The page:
Q: How does the size/electrical capacity of a PV array affect the number of inverters that must be used?

Krompak: The inverters have a rated capacity and should be matched to the power output of the arrays they are connected to.

Q: What are the electrical components that must be specified that are unique to PV systems?

Krompak: Our inverters are specifically designed for use in a PV system.

Codes and Standards

Q: What codes and standards do you need to consider when specifying a PV system in a commercial building? What standards are driving changes in the PV market?

Landman: First and foremost, one needs to be thoroughly familiar with Article 690 of the NEC, which covers solar PV systems. Additionally, there are several other articles in the NEC that are applicable. The IEEE 929 standard provides guidance for grid-tied systems—systems that operate in parallel with the utility. UL-1741 covers safety standards for many of the components that make up a complete PV system. It’s also imperative that designers review local codes that pertain to PV systems.

Hess: The LEED standard seems to be driving the size of PV systems. Designers should create their LEED energy models very early in project design to better predict the size of a PV system needed to earn LEED points.

Q: What are the labeling, marking, or signage requirements for PV installations?

D’Antonio: Marking requirements are covered under NEC 2008, Article 690. These relate generally to the PV modules, interactive system point of interconnection, the dc power source, and identification of the power sources present in the facility (i.e., grid-connected systems or stand-alone systems).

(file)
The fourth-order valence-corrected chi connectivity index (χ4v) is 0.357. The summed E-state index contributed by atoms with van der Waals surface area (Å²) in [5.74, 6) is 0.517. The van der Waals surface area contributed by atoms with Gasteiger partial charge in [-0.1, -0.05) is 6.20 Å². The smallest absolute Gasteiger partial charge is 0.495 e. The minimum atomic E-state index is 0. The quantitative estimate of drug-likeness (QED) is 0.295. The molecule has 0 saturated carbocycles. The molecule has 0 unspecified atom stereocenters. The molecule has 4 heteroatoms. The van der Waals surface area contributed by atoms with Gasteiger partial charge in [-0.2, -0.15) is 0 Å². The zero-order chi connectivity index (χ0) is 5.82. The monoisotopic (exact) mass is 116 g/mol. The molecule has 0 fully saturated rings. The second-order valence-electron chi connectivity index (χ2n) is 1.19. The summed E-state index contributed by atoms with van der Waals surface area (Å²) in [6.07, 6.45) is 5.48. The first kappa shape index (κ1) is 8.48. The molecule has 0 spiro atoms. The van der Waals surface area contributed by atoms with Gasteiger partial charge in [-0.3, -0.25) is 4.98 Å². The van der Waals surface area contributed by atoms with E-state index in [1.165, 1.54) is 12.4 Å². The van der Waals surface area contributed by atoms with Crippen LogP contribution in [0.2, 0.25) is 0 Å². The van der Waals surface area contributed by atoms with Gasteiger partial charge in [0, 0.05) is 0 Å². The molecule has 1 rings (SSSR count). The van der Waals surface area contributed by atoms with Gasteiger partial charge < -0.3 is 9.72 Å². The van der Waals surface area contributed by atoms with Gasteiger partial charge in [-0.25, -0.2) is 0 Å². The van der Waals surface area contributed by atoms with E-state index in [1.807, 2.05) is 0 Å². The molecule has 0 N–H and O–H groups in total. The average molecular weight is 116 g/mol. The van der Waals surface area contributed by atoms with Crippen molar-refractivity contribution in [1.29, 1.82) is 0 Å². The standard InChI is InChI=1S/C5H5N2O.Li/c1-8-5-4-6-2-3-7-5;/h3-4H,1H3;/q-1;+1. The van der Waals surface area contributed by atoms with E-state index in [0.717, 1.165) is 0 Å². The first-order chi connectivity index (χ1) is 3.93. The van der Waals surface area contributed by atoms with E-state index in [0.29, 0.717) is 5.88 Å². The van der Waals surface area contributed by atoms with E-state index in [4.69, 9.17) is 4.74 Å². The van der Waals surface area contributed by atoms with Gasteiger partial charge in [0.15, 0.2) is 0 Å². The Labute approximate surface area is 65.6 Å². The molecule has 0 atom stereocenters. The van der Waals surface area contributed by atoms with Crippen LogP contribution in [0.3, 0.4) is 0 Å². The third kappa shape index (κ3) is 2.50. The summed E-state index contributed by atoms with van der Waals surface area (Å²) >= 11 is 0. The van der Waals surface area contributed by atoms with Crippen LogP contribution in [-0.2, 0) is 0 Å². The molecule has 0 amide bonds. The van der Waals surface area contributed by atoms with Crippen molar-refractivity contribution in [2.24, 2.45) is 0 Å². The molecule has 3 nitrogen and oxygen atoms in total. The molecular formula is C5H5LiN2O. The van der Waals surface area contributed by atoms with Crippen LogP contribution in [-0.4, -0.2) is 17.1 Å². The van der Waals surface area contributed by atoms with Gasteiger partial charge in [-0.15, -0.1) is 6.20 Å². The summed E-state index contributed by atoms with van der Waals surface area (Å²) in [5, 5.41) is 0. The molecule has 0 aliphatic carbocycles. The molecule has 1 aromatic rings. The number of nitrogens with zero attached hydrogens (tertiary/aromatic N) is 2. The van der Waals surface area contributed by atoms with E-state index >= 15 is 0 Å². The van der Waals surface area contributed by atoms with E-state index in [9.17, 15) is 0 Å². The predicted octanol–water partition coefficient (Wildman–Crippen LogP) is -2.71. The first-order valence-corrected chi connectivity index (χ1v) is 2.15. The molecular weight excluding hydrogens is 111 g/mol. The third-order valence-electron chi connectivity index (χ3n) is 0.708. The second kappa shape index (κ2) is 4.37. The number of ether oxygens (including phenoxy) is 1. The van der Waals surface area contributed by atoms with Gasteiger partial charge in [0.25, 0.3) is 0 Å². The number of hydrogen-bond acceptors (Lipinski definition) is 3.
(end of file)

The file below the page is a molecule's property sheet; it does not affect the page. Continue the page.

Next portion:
Module marking requirements are typically covered by the manufacturer. The dc power source shall be labeled by the installer at the disconnecting means, including items such as rated maximum voltage and current, maximum system voltage, short circuit current, and maximum-rated output current of the charge controller (if installed). Also, a permanent plaque must exist providing the location of the PV system disconnecting means if not located in the same location as the utility service disconnect.

Q: What specific certifications are required for PV designers/engineers? Installers?

D’Antonio: For installers, The North American Board of Certified Energy Practitioners (NABCEP) PV installer certification is a voluntary certification that provides a set of national standards by which PV installers with skills and experience can distinguish themselves from their competition. It is the crown jewel for installers. For engineers, the design must be developed under the guidance of a professional electrical engineer, who ultimately will stamp the design for review by the authorities having jurisdiction.